In 1814, Markos joined the Greek patriotic society known as the Filiki Eteria. In 1821, Markos took part in the revolution against the Ottoman Empire. At the outbreak of the Greek War of Independence, he distinguished himself by his courage, tenacity and skill as a partisan leader in the fighting in western Greece.
In early 1822, he was made General of Western Central Greece and was conspicuous in the defence of Missolonghi during the first siege of the city (1822–1823). On the night of 21 August 1823 he led the celebrated attack on Karpenisi by 350 Souliots, against around 1,000 Ottoman troops who formed the vanguard of the army with which Mustai Pasha, the Ottoman Albanian Pasha of Shkoder, was advancing to reinforce the besiegers. Markos was able to ambush the Ottoman troops, killing 600 of them and losing only 40 men.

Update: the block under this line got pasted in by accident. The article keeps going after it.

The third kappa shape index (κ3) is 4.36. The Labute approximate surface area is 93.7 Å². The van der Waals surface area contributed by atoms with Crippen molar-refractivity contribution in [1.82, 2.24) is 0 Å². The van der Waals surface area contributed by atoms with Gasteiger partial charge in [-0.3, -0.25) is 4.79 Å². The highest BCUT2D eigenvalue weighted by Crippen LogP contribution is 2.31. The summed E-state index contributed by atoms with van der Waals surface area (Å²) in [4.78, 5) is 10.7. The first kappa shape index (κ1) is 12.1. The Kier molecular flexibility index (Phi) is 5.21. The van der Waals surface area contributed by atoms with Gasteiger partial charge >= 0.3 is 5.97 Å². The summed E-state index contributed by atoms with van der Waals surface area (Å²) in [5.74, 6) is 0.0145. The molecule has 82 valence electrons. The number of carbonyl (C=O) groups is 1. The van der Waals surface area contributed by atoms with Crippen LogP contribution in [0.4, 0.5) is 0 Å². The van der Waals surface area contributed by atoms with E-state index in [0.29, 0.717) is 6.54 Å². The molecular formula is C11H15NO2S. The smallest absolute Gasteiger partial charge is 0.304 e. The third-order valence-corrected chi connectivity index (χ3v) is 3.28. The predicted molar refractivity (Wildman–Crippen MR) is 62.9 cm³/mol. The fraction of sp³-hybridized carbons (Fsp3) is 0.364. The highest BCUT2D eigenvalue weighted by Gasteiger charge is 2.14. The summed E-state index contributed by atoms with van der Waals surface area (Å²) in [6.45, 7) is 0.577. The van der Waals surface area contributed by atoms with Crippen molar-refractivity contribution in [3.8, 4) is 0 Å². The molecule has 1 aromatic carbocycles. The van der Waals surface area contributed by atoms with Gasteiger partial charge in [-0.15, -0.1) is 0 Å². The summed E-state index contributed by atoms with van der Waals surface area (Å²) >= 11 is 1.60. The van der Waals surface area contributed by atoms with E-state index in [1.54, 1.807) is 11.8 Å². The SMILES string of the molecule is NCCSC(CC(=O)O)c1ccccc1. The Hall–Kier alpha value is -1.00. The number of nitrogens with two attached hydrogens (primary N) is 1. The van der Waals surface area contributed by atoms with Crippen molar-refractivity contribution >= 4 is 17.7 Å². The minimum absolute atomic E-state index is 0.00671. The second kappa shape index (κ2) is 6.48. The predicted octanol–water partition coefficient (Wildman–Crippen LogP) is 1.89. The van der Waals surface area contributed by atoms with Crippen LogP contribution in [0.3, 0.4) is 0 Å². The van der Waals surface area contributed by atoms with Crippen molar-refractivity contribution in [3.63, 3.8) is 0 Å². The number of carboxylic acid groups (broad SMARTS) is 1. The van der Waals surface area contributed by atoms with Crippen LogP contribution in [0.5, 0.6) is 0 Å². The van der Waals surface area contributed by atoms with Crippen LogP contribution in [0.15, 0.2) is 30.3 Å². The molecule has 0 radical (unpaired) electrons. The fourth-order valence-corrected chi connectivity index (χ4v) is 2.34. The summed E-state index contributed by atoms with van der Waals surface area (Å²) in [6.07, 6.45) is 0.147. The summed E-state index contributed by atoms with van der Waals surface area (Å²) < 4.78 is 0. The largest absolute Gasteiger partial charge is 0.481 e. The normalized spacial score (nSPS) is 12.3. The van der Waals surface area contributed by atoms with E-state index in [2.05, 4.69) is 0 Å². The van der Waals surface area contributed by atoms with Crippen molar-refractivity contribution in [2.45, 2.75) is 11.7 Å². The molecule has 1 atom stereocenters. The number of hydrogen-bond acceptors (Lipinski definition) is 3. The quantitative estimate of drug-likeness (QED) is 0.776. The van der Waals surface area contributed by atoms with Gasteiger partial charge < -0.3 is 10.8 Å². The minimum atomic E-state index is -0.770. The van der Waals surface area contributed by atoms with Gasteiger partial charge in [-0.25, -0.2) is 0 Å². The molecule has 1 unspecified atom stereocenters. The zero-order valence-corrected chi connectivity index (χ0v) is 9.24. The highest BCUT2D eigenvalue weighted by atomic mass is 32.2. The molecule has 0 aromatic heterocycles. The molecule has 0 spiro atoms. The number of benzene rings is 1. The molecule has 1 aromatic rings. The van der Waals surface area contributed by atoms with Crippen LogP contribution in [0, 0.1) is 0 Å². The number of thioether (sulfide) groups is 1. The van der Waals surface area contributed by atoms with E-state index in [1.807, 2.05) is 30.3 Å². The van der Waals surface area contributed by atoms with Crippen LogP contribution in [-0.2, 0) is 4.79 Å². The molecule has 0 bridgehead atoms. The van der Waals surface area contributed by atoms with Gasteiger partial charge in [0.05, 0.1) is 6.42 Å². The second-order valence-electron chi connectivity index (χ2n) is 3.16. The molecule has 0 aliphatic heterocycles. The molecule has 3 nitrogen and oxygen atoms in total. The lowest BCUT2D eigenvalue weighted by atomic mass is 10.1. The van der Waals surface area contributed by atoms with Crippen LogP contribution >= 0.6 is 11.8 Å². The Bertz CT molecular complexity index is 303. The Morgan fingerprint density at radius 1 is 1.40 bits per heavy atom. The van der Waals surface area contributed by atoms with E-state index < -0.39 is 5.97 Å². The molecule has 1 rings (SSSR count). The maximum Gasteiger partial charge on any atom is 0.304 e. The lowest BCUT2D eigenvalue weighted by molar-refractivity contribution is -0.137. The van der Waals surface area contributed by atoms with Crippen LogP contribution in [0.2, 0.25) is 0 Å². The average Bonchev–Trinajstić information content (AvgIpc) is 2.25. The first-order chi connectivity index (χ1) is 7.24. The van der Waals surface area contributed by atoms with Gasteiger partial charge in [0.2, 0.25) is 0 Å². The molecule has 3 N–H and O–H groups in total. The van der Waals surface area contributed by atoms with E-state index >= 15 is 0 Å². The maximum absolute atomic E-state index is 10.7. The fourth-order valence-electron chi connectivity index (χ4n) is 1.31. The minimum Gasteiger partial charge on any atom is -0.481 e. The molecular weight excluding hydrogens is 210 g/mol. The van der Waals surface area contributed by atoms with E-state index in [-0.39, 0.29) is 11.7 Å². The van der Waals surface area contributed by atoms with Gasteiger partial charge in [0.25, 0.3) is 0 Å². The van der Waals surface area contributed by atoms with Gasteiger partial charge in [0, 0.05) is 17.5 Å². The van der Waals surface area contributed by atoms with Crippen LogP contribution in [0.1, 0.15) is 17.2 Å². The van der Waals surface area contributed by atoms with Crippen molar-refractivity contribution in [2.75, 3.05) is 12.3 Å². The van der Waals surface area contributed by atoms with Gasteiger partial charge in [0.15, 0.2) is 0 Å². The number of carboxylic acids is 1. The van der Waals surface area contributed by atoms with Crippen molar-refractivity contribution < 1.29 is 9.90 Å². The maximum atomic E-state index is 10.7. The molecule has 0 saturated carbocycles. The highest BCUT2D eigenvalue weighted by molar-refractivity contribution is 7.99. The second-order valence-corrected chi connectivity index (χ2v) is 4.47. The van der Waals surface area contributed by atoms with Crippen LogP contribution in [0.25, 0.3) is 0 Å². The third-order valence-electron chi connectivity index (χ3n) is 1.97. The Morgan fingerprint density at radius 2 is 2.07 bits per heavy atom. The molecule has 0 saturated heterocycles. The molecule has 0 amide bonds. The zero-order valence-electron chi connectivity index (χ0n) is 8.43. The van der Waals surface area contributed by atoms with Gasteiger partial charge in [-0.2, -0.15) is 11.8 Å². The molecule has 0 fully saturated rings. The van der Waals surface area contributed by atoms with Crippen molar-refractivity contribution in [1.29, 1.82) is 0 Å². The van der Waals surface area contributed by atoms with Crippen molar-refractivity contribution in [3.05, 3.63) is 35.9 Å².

In October 1823, Markos led a force of Souliots and Roumeliots in the Peloponnese, and fought alongside the government of Georgios Kountouriotis against the rebels in the civil war. In March 1825, after the Peloponnese had been invaded by Egyptian forces, he was appointed politarch (head of public order) of Kyparissia and took part in the defence of Neokastro. After the fortress fell on 11 May 1825, he hurried to Myloi, near Nafplio, arriving with one hundred men on 10 June. He ordered the construction of makeshift fortifications, as well as the gathering of provisions. More chieftains soon arrived in Myloi and Ibrahim Pasha, the commander of the Egyptian forces, was unable to take the position, despite numerical superiority and the launching of fierce attacks on 12 and 14 June.
After the fall of Missolonghi in 10 April 1826, most of Rumeli came under the control of the Ottoman Turks and the provinces there surrendered to the Turks, except for Athens and a few surrounding areas. This was of course bad for the Greek rebels, who if they wanted to have any chance of being recognized by the European States had to gain victories on the battlefield.